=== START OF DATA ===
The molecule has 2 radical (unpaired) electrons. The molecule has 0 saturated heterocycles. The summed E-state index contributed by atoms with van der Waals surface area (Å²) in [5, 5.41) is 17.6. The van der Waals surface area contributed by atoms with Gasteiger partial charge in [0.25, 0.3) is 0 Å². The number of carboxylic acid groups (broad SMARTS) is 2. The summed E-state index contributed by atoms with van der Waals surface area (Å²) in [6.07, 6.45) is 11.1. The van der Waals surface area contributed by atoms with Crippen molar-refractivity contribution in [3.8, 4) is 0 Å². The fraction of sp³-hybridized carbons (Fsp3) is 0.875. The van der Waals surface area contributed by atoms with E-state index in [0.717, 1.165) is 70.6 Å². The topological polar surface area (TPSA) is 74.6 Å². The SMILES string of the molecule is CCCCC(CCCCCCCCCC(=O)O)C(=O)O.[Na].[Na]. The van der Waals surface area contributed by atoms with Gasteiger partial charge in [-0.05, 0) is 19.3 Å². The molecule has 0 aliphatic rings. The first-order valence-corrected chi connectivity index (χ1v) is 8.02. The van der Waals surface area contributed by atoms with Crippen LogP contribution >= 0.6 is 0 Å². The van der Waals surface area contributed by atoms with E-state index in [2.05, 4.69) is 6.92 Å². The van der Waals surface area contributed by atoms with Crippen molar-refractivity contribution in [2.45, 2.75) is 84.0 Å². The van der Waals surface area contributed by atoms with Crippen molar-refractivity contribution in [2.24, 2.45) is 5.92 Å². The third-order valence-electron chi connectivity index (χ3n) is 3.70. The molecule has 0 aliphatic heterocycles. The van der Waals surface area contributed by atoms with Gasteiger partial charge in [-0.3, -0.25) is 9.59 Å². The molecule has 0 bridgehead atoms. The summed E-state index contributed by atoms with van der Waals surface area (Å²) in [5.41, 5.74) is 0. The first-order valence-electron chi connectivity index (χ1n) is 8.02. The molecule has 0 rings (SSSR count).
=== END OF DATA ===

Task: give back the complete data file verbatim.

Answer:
The molecule has 2 radical (unpaired) electrons. The molecule has 0 saturated heterocycles. The summed E-state index contributed by atoms with van der Waals surface area (Å²) in [5, 5.41) is 17.6. The van der Waals surface area contributed by atoms with Gasteiger partial charge in [0.25, 0.3) is 0 Å². The number of carboxylic acid groups (broad SMARTS) is 2. The summed E-state index contributed by atoms with van der Waals surface area (Å²) in [6.07, 6.45) is 11.1. The van der Waals surface area contributed by atoms with Crippen molar-refractivity contribution in [3.8, 4) is 0 Å². The fraction of sp³-hybridized carbons (Fsp3) is 0.875. The van der Waals surface area contributed by atoms with E-state index in [0.717, 1.165) is 70.6 Å². The topological polar surface area (TPSA) is 74.6 Å². The SMILES string of the molecule is CCCCC(CCCCCCCCCC(=O)O)C(=O)O.[Na].[Na]. The van der Waals surface area contributed by atoms with Gasteiger partial charge in [-0.05, 0) is 19.3 Å². The molecule has 0 aliphatic rings. The first-order valence-corrected chi connectivity index (χ1v) is 8.02. The van der Waals surface area contributed by atoms with Crippen LogP contribution >= 0.6 is 0 Å². The van der Waals surface area contributed by atoms with E-state index in [2.05, 4.69) is 6.92 Å². The van der Waals surface area contributed by atoms with Crippen molar-refractivity contribution in [2.45, 2.75) is 84.0 Å². The van der Waals surface area contributed by atoms with Crippen molar-refractivity contribution in [2.24, 2.45) is 5.92 Å². The third-order valence-electron chi connectivity index (χ3n) is 3.70. The molecule has 0 aliphatic heterocycles. The van der Waals surface area contributed by atoms with Gasteiger partial charge in [-0.3, -0.25) is 9.59 Å². The molecule has 0 bridgehead atoms. The summed E-state index contributed by atoms with van der Waals surface area (Å²) in [5.41, 5.74) is 0. The first-order valence-electron chi connectivity index (χ1n) is 8.02. The molecule has 0 rings (SSSR count).